John Lichfield: Another Aesop's fable

Further delay might have meant bailouts for Portugal and Spain, with huge consequences for all of us
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The Independent Online

Daddy, daddy, are the markets less worried about the naughty Greeks now that EU governments are going to give them €110bn? Well, son, the markets were never worried about the debts of the Greeks. They were delighted by them. They saw a way of making money by betting on Athens defaulting or departing from the euro. The more money that they bet, the more painful Greece's position became and the more likely it was that the markets would win their wager.

But, daddy, that is as if you could make a horse win a race by everyone betting on it? Yes, son. And as I told you last time, it's worse than that.

Why is it worse daddy? The Greeks ARE quite naughty. They have been living beyond their means. They have been trying to run a modern state with an archaic tax system which means that many well-off people – doctors, lawyers, ship-owners – pay virtually no direct taxes. But all that has been true for a long time, son. Greece's debts got suddenly worse because, like lots of other governments, they gave billions to the banks to rescue them from the consequences of their own greed.

Yes, daddy, and some of those same banks are now betting the same billions to make money from the fact that some of the governments are over their heads in debt. You told me all that last time. But you also told me that other EU governments would warn the markets that they would lose money if they continued to bet on Greek default? Why has it taken so long, daddy?

Because the EU is a collection of governments that never quite agrees and never quite disagrees. The EU exists on muddles and fudges and compromises. The markets hate fudges. Or rather, the markets love them because they can make money out of them.

Is that all Germany's fault? Well, partly. We talked last time about that great ancient Greek Aesop and his story of the Grasshoppers and the Ants. The Germans see themselves as a nation of ants and the modern Greeks as a nation of grasshoppers. The Germans wanted the Greeks to feel some pain. They also probably wanted the euro to devalue against the dollar, which it now has. The problem is that the Greek crisis is as much about the euro as it is about Greece. The markets have spotted that Euroland countries cannot devalue or print money. If their euro partners do not help them in a crisis, they can be bullied indefinitely, or until they leave the euro. Having successfully bullied Greece, the markets are now turning on Portugal and Spain.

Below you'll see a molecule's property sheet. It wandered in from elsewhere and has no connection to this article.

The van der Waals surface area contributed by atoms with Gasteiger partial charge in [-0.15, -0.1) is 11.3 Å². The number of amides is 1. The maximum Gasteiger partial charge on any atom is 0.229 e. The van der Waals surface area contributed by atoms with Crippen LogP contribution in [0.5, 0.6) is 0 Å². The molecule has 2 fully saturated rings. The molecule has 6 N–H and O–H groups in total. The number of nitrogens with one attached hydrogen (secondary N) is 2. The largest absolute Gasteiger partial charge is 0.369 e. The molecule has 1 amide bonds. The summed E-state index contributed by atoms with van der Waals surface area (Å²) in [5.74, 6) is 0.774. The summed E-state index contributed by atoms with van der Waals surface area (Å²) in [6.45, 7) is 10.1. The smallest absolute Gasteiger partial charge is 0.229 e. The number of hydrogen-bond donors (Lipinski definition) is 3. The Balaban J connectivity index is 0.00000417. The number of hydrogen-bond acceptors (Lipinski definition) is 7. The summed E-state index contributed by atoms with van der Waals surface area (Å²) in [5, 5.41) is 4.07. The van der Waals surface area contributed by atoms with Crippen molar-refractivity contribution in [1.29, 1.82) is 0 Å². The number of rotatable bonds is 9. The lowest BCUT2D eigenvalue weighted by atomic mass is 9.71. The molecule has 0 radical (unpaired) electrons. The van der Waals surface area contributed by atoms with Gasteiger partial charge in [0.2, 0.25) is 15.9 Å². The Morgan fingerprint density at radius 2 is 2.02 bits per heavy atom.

Even the German government has realised that playing the ant-and- grasshopper game can sometimes be dangerous, even for the ant. The bailout agreed at the weekend is far more costly than a rapid bailout, or a firm promise of a bailout, might have been. Delay has unnecessarily humiliated a decent and competent Greek Prime Minister and Finance Minister. It risks piling so much pain on ordinary Greeks – before the doctors and shipowners etc can be forced to pay their share – that the Greek economy will collapse.

Further delay might have meant bailouts for Portugal and Spain, with huge consequences for the Germans and for all of us. Even now there are doubts whether the deal can clear the German parliament, as promised, by Friday.

Isn't there another Aesop's fable which fits this story, daddy? There are loads, son, but here are two for starters. There is the story of the lion which could not eat the three bulls so long as they stuck together. The lion (ie the market) tricked the bulls (Euroland countries) into separating and ate them one by one.

And the second fable daddy? A boy bathing in a river was in danger of being drowned. He called out to a traveller for help, but instead of helping, the man scolded the boy for his imprudence. "Oh, sir!" cried the youth, "pray help me now and scold me afterwards."

j.lichfield@independent.co.uk

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